fam: burns


Colour-changing burns bandages begin clinical trials

Bandages that change colour and glow when a wound gets infected could be manufactured as early as 2017 if clinical trials go well. 

The bandages, developed at the University of Bath, are being tested with patient samples from four UK hospitals to statistically determine how effective they are. 

Sadly burns often have symptoms of infection but actual infection is much rarer. At the moment infection diagnosis takes up to two days and requires removing dressings, a painful and upsetting process for burns patients which can slow healing and cause scarring. Antibiotics are also prescribed as a precaution while the tests are conducted.

Colour-changing bandages would give an early-warning that real infection is taking hold, meaning medics could provide better and quicker treatment. 

The bandage contains gel in tiny capsules. When infection-causing bacteria are present the capsules dissolve and release the gel which then fluoresces bright yellowy-green, alerting patients and medics to the problem. 

If they do make it onto wards the bandages would not only improve treatment but save money through cutting down on the cost of tests and drug prescriptions. They would also help tackle the threat of drug-resistant bacteria because there wouldn’t be a need to prescribe as many antibiotics as a precaution. 

Images: University of Bath

takestheweatherpersonally  asked:

In what cases do burns lead to amputations? How severe does the burn have to be/is there a certain place that would be most likely to be amputated if it were burned severely? Thank you for all your help!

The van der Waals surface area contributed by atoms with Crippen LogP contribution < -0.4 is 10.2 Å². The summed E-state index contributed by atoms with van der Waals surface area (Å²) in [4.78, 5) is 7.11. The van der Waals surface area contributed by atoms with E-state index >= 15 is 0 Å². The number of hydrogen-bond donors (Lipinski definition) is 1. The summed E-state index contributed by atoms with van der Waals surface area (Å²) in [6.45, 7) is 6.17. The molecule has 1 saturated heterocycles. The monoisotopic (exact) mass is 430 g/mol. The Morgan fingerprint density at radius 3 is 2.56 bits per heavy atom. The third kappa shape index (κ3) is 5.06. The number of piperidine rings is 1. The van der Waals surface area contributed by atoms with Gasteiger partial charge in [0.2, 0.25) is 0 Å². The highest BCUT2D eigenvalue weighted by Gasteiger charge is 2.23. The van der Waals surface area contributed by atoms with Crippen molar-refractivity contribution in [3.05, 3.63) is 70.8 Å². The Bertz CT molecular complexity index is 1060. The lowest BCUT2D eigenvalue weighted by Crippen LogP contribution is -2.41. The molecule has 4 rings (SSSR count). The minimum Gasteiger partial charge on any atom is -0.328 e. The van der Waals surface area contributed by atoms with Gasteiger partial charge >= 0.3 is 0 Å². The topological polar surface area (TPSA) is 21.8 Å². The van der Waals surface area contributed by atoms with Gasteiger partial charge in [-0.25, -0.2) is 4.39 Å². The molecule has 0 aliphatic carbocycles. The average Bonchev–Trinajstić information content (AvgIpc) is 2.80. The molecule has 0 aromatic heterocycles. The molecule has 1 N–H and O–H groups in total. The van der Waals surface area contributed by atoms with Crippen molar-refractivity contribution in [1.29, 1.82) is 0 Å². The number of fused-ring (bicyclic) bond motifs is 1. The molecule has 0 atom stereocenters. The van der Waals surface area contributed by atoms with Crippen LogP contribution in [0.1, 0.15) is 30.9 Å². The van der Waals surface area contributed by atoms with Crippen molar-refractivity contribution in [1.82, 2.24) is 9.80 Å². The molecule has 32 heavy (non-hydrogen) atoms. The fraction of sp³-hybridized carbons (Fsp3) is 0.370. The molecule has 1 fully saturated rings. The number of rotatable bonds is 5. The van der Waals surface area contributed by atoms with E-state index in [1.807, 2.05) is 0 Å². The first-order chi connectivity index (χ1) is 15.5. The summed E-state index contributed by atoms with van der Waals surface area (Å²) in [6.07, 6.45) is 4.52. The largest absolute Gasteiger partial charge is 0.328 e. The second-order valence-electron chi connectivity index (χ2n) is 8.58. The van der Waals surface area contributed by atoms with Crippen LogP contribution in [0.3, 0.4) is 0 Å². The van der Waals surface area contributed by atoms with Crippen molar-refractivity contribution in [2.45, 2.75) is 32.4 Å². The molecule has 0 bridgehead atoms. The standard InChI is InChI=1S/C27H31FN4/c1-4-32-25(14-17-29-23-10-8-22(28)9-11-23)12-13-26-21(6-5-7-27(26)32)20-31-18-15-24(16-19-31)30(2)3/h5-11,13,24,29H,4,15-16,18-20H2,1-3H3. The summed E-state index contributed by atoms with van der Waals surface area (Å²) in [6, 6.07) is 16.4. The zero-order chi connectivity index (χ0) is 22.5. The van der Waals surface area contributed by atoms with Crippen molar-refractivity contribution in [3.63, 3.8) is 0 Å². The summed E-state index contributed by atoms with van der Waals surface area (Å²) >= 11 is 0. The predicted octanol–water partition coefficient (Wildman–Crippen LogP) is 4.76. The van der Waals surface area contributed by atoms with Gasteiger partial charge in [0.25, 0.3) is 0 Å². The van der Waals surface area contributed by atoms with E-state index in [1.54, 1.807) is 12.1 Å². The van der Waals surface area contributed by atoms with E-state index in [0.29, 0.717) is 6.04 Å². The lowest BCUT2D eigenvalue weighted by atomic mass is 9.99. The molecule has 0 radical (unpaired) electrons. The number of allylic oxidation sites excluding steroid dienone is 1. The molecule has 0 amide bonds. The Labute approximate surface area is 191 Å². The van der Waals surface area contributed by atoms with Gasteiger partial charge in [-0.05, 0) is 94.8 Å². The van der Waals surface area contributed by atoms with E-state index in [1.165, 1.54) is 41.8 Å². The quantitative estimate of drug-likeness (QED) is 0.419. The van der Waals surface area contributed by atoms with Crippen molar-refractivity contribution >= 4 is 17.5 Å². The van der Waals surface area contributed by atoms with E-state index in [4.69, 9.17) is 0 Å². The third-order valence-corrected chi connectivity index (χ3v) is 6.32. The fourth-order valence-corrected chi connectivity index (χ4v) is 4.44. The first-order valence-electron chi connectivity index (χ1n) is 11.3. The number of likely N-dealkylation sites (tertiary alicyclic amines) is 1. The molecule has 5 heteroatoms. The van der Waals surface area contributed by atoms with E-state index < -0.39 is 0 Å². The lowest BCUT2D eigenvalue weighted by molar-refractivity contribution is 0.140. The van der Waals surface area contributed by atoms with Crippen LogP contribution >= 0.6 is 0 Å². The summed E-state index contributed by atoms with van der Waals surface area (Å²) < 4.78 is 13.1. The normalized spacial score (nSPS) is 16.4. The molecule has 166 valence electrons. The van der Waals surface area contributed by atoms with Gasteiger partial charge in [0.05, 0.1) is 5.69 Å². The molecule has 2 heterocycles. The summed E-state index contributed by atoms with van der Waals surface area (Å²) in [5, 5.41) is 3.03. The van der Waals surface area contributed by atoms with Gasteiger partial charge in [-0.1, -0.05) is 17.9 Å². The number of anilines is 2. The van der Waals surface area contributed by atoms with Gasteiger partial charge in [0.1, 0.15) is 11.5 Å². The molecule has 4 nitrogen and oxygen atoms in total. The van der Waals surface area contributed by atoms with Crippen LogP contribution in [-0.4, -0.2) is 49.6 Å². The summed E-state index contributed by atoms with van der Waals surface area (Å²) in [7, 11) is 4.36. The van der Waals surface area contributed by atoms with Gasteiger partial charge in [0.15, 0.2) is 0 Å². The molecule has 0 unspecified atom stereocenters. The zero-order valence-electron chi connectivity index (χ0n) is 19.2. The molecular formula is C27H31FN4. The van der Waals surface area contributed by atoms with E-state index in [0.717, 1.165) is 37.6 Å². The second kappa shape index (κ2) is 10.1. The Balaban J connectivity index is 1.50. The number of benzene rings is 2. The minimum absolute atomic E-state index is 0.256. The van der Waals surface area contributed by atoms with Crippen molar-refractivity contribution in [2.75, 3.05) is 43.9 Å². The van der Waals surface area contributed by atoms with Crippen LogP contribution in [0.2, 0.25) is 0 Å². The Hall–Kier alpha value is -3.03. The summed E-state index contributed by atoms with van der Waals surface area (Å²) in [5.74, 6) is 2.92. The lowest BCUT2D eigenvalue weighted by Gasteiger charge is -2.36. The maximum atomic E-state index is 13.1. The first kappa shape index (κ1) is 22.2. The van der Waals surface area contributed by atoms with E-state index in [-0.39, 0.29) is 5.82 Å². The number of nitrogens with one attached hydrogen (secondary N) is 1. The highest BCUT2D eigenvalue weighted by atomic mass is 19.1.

Hey there! First, LOVE your username.

Now then. Whether or not a burn leads to an amputation depends on a few things. Thing number one is whether the tissue has just been completely burned off; this is common with severe burns to the hand, where fingers may simply sear off, or become dead and necrotic tissue.

But other things can lead to amputations! For example, burns tend to damage vasculature, and if the blood vessels feeding a limb or part of a limb are so badly burned that they’re not able to perfuse (get blood flow), the limb is a good candidate for amputation.

Basically, any part that gets so badly burned that the actual muscle tissue dies is up for amputation. Circumferential (all-the-way-around) burns are especially likely for this.

It’s worth noting that the amputation will, by design, include some healthy tissue too. The reason for that is that the amputation will require healthy skin flaps to protect the stump, and burned tissue that has also had surgery on it tends to heal very, very poorly.

One caveat. Generally, we do not amputate at the neck, for insurance purposes. Although everything has exceptions.

Best of luck with your story!

xoxo, Aunt Scripty


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annoyingwonderlandtastemaker  asked:

idk if this has already been posted but how do you draw full body Tord with the burns or a robot arm? And do you believe he lost his eye or it just wasn't damaged in the explosion?

Ah, here you go.

I think his eye would’ve been lost in a sense. Like, it’s still there, but it’s fucked up and he can’t see out of it. He’ll probably make a mechanic eye so he can see out of it again.

anti-chase  asked: